And people - λαῶν laōn. This word refers properly to a people or community as a mass, without reference to its origin or any of its divisions. The former word would be used by one who should look upon a nation as made up of portions of distinct languages, clans, or families; this word would be used by one who should look on such an assembled people as a mere mass of human beings, with no reference to their difference of clanship, origin, or language.

And tongues - Languages. This word would refer also to the inhabitants of the earth, considered with respect to the fact that they speak different languages. The use of particular languages does not designate the precise boundaries of nations - for often many people speaking different languages are united as one nation, and often those who speak the same language constitute distinct nations. The view, therefore, with which one would look upon the dwellers on the earth, in the use of the word "tongues" or "languages," would be, not as divided into nations; not with reference to their lineage or clanship; and not as a mere mass without reference to any distinction, but as divided by speech. The meaning of the whole is, that persons from all parts of the earth, as contemplated in these points of view, would be among the redeemed. Compare the notes on Daniel 3:4; Daniel 4:1.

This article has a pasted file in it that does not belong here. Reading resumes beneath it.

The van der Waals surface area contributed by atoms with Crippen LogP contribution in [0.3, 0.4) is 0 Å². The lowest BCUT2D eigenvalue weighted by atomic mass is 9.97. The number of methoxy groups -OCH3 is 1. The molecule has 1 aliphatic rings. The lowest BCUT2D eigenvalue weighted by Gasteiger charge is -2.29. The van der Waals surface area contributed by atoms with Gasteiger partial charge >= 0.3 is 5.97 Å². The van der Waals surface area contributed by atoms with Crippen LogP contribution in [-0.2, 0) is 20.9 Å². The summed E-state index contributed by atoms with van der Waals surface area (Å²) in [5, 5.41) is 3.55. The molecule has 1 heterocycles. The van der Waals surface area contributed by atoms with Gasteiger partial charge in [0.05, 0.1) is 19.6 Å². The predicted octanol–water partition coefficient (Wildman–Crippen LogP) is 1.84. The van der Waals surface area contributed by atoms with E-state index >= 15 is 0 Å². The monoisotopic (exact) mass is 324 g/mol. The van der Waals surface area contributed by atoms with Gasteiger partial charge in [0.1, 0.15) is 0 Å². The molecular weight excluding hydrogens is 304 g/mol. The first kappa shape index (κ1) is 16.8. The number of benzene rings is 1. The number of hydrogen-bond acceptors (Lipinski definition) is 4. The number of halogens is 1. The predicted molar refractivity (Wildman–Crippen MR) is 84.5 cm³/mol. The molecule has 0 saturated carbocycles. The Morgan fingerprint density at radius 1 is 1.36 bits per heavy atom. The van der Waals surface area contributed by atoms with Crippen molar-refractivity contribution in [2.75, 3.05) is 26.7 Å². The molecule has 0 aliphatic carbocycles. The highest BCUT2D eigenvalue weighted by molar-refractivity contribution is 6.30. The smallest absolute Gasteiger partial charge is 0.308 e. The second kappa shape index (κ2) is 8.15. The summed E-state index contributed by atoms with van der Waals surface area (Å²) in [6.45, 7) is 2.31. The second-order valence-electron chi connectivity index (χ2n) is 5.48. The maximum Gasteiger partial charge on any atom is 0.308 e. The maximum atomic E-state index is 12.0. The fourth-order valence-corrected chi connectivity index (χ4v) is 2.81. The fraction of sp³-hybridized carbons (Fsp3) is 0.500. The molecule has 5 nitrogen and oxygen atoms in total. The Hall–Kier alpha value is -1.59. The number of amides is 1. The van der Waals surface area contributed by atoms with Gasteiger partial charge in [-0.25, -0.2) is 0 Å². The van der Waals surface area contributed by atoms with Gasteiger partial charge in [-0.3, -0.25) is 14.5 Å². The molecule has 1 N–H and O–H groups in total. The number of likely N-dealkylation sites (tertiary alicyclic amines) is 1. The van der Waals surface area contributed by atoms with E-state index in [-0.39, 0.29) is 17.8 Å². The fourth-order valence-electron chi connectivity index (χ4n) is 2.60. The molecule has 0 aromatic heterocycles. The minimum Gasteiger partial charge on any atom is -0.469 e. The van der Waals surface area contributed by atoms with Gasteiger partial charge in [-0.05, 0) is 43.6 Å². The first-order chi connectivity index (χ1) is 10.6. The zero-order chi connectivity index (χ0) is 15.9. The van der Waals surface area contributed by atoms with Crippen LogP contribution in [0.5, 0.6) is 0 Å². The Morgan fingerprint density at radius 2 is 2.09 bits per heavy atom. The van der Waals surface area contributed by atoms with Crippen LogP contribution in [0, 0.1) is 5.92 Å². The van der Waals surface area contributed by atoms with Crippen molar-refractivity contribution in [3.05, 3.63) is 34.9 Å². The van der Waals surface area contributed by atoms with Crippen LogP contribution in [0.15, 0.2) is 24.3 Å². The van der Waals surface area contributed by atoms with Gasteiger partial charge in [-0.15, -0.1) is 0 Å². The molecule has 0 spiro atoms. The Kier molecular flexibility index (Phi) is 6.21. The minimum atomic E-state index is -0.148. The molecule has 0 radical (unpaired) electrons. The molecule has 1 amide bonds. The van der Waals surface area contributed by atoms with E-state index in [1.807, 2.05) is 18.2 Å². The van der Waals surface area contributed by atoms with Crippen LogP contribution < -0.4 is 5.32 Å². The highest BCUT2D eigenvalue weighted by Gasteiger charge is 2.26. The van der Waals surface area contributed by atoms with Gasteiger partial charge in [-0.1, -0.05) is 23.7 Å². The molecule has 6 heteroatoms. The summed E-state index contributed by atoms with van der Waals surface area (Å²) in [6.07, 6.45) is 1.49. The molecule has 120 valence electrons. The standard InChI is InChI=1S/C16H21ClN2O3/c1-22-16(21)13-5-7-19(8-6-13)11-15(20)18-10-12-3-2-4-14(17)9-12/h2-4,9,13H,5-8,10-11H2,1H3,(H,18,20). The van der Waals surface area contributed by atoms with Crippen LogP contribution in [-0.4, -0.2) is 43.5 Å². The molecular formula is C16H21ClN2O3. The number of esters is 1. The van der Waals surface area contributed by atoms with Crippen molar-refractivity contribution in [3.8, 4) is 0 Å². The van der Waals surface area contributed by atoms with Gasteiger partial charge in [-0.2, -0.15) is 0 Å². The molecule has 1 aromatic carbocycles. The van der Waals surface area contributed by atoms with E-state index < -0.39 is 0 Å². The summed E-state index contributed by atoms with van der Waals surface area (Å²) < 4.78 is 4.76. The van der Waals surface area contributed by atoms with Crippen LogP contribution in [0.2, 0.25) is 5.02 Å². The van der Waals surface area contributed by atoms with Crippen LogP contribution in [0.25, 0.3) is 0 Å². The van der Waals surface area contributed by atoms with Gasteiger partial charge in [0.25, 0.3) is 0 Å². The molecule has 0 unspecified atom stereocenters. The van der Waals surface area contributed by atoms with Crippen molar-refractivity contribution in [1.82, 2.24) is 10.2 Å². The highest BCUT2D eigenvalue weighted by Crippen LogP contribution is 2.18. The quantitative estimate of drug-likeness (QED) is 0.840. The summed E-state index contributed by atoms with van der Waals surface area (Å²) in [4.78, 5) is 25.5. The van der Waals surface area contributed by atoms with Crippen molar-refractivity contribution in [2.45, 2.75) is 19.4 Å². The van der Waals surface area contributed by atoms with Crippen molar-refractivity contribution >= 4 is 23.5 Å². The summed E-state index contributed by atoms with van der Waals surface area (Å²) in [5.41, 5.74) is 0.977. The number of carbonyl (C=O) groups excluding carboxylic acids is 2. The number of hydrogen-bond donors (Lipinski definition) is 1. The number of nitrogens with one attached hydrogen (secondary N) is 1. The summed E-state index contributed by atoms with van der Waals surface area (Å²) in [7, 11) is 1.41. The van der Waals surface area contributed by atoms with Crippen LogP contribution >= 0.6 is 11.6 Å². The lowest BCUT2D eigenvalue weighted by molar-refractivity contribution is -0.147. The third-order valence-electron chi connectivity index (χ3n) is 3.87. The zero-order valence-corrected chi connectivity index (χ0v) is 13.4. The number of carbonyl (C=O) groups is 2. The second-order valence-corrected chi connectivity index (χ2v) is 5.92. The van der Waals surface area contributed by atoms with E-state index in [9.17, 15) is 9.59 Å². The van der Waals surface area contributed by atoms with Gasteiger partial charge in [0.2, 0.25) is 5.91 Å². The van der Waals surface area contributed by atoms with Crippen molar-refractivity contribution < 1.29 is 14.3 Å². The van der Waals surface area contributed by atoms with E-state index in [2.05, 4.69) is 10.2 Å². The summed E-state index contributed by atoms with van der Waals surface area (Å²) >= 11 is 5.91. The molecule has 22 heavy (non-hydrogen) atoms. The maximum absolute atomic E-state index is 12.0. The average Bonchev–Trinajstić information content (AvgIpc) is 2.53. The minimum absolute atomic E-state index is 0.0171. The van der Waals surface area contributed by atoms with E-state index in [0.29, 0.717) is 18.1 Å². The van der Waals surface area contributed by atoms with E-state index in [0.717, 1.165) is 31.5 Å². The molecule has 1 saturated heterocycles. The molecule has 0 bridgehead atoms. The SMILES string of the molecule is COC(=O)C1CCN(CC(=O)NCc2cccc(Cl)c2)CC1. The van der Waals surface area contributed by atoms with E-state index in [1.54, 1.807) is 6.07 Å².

Stood before the throne - The throne of God. See the notes on Revelation 4:2. The throne is there represented as set up in heaven, and the vision here is a vision of what will occur in heaven. It is designed to carry the thoughts beyond all the scenes of conflict, strife, and persecution on earth, to the time when the church shall be triumphant in glory - when all storms shall have passed by; when all persecutions shall have ceased; when all revolutions shall have occurred; when all the elect - not only the hundred and forty-four thousand of the sealed, but of all nations and times - shall have been gathered in. There was a beautiful propriety in this vision. John saw the tempests stayed, as by the might of angels. He saw a new influence and power that would seal the true servants of God. But those tempests were stayed only for a time, and there were more awful visions in reserve than any which had been exhibited - visions of woe and sorrow, of persecution and of death. It was appropriate, therefore, just at this moment of calm suspense - of delayed judgments - to suffer the mind to rest on the triumphant close of the whole in heaven, when a countless host would be gathered there with palms in their hands, uniting with angels in the worship of God. The mind, by the contemplation of this beautiful vision, would be refreshed and strengthened for the disclosure of the awful scenes which were to occur on the sounding of the trumpets under the seventh seal. The simple idea is, that, amidst the storms and tempests of life - scenes of existing or impending trouble and wrath - it is well to let the eye rest on the scene of the final triumph, when innumerable hosts of the redeemed shall stand before God, and when sorrow shall be known no more.